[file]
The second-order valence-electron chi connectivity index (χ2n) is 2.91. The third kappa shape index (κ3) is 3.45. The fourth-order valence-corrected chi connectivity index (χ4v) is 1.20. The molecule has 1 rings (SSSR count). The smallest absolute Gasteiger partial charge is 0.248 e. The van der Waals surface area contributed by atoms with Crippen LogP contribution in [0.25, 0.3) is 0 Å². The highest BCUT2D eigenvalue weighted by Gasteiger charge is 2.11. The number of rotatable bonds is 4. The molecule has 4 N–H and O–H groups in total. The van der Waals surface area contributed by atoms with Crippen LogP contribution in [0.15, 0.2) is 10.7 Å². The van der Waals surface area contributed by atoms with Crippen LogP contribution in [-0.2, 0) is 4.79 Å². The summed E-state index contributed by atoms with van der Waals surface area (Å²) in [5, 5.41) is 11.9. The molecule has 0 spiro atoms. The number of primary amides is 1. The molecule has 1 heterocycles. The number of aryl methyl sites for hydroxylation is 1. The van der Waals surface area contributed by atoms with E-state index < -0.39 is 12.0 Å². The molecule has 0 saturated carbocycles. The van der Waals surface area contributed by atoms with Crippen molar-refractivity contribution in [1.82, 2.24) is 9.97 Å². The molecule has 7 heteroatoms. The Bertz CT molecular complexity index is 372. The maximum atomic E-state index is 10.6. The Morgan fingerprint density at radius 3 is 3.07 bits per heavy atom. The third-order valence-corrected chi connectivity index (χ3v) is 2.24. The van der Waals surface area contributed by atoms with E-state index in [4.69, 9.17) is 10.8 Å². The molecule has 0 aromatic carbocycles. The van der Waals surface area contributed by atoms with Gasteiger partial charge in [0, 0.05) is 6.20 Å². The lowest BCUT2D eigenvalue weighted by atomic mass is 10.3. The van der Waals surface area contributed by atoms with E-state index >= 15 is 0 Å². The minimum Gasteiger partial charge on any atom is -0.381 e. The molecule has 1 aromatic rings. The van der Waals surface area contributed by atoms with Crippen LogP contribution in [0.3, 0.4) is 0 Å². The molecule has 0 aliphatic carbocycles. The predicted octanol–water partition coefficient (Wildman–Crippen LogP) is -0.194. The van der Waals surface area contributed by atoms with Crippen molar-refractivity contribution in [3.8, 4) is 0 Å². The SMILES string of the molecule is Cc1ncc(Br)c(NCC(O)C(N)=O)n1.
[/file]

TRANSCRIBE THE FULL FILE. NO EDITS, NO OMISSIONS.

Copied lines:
The second-order valence-electron chi connectivity index (χ2n) is 2.91. The third kappa shape index (κ3) is 3.45. The fourth-order valence-corrected chi connectivity index (χ4v) is 1.20. The molecule has 1 rings (SSSR count). The smallest absolute Gasteiger partial charge is 0.248 e. The van der Waals surface area contributed by atoms with Crippen LogP contribution in [0.25, 0.3) is 0 Å². The highest BCUT2D eigenvalue weighted by Gasteiger charge is 2.11. The number of rotatable bonds is 4. The molecule has 4 N–H and O–H groups in total. The van der Waals surface area contributed by atoms with Crippen LogP contribution in [0.15, 0.2) is 10.7 Å². The van der Waals surface area contributed by atoms with Crippen LogP contribution in [-0.2, 0) is 4.79 Å². The summed E-state index contributed by atoms with van der Waals surface area (Å²) in [5, 5.41) is 11.9. The molecule has 0 spiro atoms. The number of primary amides is 1. The molecule has 1 heterocycles. The number of aryl methyl sites for hydroxylation is 1. The van der Waals surface area contributed by atoms with E-state index < -0.39 is 12.0 Å². The molecule has 0 saturated carbocycles. The van der Waals surface area contributed by atoms with Crippen molar-refractivity contribution in [1.82, 2.24) is 9.97 Å². The molecule has 7 heteroatoms. The Bertz CT molecular complexity index is 372. The maximum atomic E-state index is 10.6. The Morgan fingerprint density at radius 3 is 3.07 bits per heavy atom. The third-order valence-corrected chi connectivity index (χ3v) is 2.24. The van der Waals surface area contributed by atoms with E-state index in [4.69, 9.17) is 10.8 Å². The molecule has 0 aromatic carbocycles. The van der Waals surface area contributed by atoms with Gasteiger partial charge in [0, 0.05) is 6.20 Å². The lowest BCUT2D eigenvalue weighted by atomic mass is 10.3. The van der Waals surface area contributed by atoms with E-state index >= 15 is 0 Å². The minimum Gasteiger partial charge on any atom is -0.381 e. The molecule has 1 aromatic rings. The van der Waals surface area contributed by atoms with Crippen LogP contribution in [0.3, 0.4) is 0 Å². The molecule has 0 aliphatic carbocycles. The predicted octanol–water partition coefficient (Wildman–Crippen LogP) is -0.194. The van der Waals surface area contributed by atoms with Crippen molar-refractivity contribution in [3.8, 4) is 0 Å². The SMILES string of the molecule is Cc1ncc(Br)c(NCC(O)C(N)=O)n1.